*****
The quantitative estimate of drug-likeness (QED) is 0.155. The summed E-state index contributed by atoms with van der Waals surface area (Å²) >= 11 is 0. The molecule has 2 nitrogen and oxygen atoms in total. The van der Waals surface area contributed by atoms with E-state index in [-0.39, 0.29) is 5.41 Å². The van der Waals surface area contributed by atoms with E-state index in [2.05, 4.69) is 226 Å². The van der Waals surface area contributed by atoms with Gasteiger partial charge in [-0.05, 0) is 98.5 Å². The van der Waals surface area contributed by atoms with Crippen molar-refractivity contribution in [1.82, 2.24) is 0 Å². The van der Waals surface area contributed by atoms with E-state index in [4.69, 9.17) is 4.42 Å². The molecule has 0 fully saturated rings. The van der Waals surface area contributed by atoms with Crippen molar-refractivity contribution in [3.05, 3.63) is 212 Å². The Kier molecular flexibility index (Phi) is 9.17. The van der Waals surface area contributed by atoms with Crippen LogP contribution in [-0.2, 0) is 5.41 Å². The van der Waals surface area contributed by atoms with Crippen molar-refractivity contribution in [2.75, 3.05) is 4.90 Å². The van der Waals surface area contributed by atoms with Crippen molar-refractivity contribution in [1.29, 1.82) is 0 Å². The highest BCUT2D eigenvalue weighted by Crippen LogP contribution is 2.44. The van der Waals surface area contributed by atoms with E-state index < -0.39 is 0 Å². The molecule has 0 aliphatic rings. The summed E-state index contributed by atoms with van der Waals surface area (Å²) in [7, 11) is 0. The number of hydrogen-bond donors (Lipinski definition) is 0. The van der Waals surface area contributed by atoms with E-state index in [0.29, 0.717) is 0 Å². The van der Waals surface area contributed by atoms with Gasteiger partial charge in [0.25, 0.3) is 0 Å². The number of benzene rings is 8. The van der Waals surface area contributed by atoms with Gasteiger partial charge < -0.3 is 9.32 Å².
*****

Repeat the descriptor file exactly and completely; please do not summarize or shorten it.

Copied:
The quantitative estimate of drug-likeness (QED) is 0.155. The summed E-state index contributed by atoms with van der Waals surface area (Å²) >= 11 is 0. The molecule has 2 nitrogen and oxygen atoms in total. The van der Waals surface area contributed by atoms with E-state index in [-0.39, 0.29) is 5.41 Å². The van der Waals surface area contributed by atoms with E-state index in [2.05, 4.69) is 226 Å². The van der Waals surface area contributed by atoms with Gasteiger partial charge in [-0.05, 0) is 98.5 Å². The van der Waals surface area contributed by atoms with Crippen molar-refractivity contribution in [1.82, 2.24) is 0 Å². The van der Waals surface area contributed by atoms with E-state index in [4.69, 9.17) is 4.42 Å². The molecule has 0 fully saturated rings. The van der Waals surface area contributed by atoms with Crippen molar-refractivity contribution in [3.05, 3.63) is 212 Å². The Kier molecular flexibility index (Phi) is 9.17. The van der Waals surface area contributed by atoms with Crippen LogP contribution in [-0.2, 0) is 5.41 Å². The van der Waals surface area contributed by atoms with Crippen molar-refractivity contribution in [2.75, 3.05) is 4.90 Å². The van der Waals surface area contributed by atoms with Crippen molar-refractivity contribution in [1.29, 1.82) is 0 Å². The highest BCUT2D eigenvalue weighted by Crippen LogP contribution is 2.44. The van der Waals surface area contributed by atoms with E-state index < -0.39 is 0 Å². The molecule has 0 aliphatic rings. The summed E-state index contributed by atoms with van der Waals surface area (Å²) in [7, 11) is 0. The number of hydrogen-bond donors (Lipinski definition) is 0. The van der Waals surface area contributed by atoms with E-state index in [0.29, 0.717) is 0 Å². The van der Waals surface area contributed by atoms with Gasteiger partial charge in [0.25, 0.3) is 0 Å². The number of benzene rings is 8. The van der Waals surface area contributed by atoms with Gasteiger partial charge < -0.3 is 9.32 Å².